Do You Really Need to Worry About Hormones In Your Milk? Experts Weigh In.
There’s no shortage of food fear today, thanks to wild claims made daily about almost everything on grocery store shelves. Whether it’s pesticides, additives, sweeteners, or hormones, there’s always something to be worried about. Do you really need to be worried? Most of these claims are based on opinion, not evidence.
When it comes to hormones in milk, we’ve heard it all. The myth that milk causes cancer, early puberty, and late menopause and can disrupt reproductive health has circulated for over a decade. We talked with experts and dove into the research to help you decide if you really need to worry about hormones in your milk.
The truth about artificial growth hormones in milk
“When people ask about growth hormones in dairy cattle, they are often referring to rBST or recombinant bovine somatotropin, otherwise referred to as rBGH, recombinant bovine growth hormone,” says Lauren Twigge MCN, RDN, LD.
rBST is an FDA-approved synthetic hormone used to increase milk production in dairy cows. Hormones have never been added directly to milk but rather given to cows to help increase the milk they can produce.
While this artificial hormone is still considered safe to use, many farmers have stopped because of the public concern for human safety and the safety of cows treated with rBST. Cows treated with artificial growth hormones are at a higher risk of mastitis, a painful and severe udder infection requiring antibiotics for treatment.
Because of consumer demand, many farmers now focus on factors like better breeding, better nutrition, and improved overall care for the cows to naturally increase milk production without the need for growth hormones, explains Twigge.
Potential health risks of hormones in milk
You don’t have to worry about the rBST given to cows having a direct effect on you since the hormone is species-specific and not recognized in the human body, explains Twigge. There have been no differences found between milk treated with rBST and milk that has not been treated with the synthetic hormone, according to the Food and Drug Administration (FDA) and many other worldwide health organizations.
“Some naturally occurring hormones that can be found in a glass of milk included estrogen, progesterone, insulin-like growth factor-1, and others,” explains Twigge. It’s not just milk that gives us an extra dose of hormones, either. Soy, nuts, seeds, grains, meat, fish, and eggs all have hormones and hormone-like substances that we subsequently get through eating.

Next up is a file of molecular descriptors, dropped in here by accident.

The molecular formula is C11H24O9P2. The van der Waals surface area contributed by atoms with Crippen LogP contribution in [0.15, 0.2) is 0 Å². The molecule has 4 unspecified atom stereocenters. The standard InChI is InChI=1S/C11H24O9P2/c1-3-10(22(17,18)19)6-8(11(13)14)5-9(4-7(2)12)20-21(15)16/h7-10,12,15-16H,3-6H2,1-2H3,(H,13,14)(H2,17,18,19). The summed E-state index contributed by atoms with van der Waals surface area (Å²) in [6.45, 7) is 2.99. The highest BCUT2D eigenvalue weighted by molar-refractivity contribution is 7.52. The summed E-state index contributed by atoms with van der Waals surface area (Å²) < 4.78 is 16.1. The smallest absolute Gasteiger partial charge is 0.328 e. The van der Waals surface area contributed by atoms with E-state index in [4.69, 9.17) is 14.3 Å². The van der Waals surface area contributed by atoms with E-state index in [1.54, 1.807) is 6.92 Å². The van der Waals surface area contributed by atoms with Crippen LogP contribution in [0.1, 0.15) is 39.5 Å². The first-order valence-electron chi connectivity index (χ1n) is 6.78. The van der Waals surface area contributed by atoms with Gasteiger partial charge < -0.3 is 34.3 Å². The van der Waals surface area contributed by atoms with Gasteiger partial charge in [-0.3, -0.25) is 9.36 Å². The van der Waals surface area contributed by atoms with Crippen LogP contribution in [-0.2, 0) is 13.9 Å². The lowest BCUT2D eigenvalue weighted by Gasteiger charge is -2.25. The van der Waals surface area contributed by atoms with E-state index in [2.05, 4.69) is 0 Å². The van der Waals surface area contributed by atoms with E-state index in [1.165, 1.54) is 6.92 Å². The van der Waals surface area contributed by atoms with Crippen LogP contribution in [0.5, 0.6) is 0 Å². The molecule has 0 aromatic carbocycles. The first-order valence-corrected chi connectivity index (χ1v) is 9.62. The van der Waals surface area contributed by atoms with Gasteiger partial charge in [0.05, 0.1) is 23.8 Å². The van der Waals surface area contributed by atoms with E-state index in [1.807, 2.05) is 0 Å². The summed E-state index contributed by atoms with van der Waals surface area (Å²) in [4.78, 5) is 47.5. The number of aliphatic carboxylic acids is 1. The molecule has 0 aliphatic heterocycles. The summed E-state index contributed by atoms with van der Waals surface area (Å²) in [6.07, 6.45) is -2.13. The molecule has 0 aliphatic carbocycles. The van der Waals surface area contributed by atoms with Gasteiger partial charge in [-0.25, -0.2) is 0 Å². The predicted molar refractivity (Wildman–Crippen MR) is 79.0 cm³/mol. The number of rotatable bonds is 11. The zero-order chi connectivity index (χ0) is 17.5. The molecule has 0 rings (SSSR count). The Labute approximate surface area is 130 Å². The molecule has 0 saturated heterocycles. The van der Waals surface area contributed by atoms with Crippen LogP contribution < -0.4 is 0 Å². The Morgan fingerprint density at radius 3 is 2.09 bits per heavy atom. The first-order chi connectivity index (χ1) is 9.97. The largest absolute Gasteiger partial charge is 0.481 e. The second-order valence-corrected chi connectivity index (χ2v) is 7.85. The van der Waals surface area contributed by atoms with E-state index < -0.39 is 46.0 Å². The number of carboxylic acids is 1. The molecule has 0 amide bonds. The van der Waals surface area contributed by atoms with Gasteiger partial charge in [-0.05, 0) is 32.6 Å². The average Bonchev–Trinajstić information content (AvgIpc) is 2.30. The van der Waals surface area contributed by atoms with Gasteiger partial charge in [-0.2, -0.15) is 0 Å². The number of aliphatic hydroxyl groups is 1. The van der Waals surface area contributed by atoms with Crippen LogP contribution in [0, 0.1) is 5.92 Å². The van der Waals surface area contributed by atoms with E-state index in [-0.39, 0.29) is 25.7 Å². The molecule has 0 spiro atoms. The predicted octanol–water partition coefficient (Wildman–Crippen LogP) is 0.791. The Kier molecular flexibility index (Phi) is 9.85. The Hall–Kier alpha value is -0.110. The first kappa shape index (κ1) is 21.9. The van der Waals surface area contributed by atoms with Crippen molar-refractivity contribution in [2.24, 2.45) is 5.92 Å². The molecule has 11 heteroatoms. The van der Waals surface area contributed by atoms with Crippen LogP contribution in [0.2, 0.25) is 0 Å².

The main concern for human health is the possibility that hormones in milk increase insulin-like growth factor (IGF-1) in humans. A September 2020 study in Cancer Research found that high levels of IGF-1 in humans is connected to a higher risk of certain cancers, including thyroid, breast, prostate, and colorectal.
But drinking milk treated with rBST (or any milk for that matter) hasn’t been proven to cause an increase in IGF-1 in humans, as research has found inconsistent results. Some research has found that people who drink milk have around 10% more IGF-1 in their bodies, but the same increase was also found in people who drink soy milk, suggesting that the increase is not exclusive to milk hormones.
Other research has found that a 3-serving per day increase in milk produced an 18% increase in free IGF-1 but did not increase total IGF-1. Keep in mind that three servings of dairy add 30 grams of protein to your diet, and diets high in protein have also been found to increase IGF-1.
As for early puberty? The research doesn’t support this myth. A large August 2015 study in the Journal of Nutrition followed over 5,000 girls from ages 9 to 14 and found that regular milk consumption did not predict or affect the age of menstruation.
Should we be worried about hormones from milk?
While the evidence doesn’t prove that there’s a difference between milk from cows treated with rBST and those that aren’t, choosing to avoid milk with artificial growth hormones is a personal choice that’s easy to make, as many farmers have stopped using this product. You can also buy organic dairy, as growth hormone is not allowed on cows producing organic milk.
Enjoying a glass of milk or eating other dairy foods is unlikely to cause any disruption in your own hormones, especially when included as part of a varied, overall healthful diet. Small amounts of hormones are found naturally in all sorts of plant and animal products, whose nutritional benefits far outweigh the potential concerns, especially considering how conflicting the research is to date.
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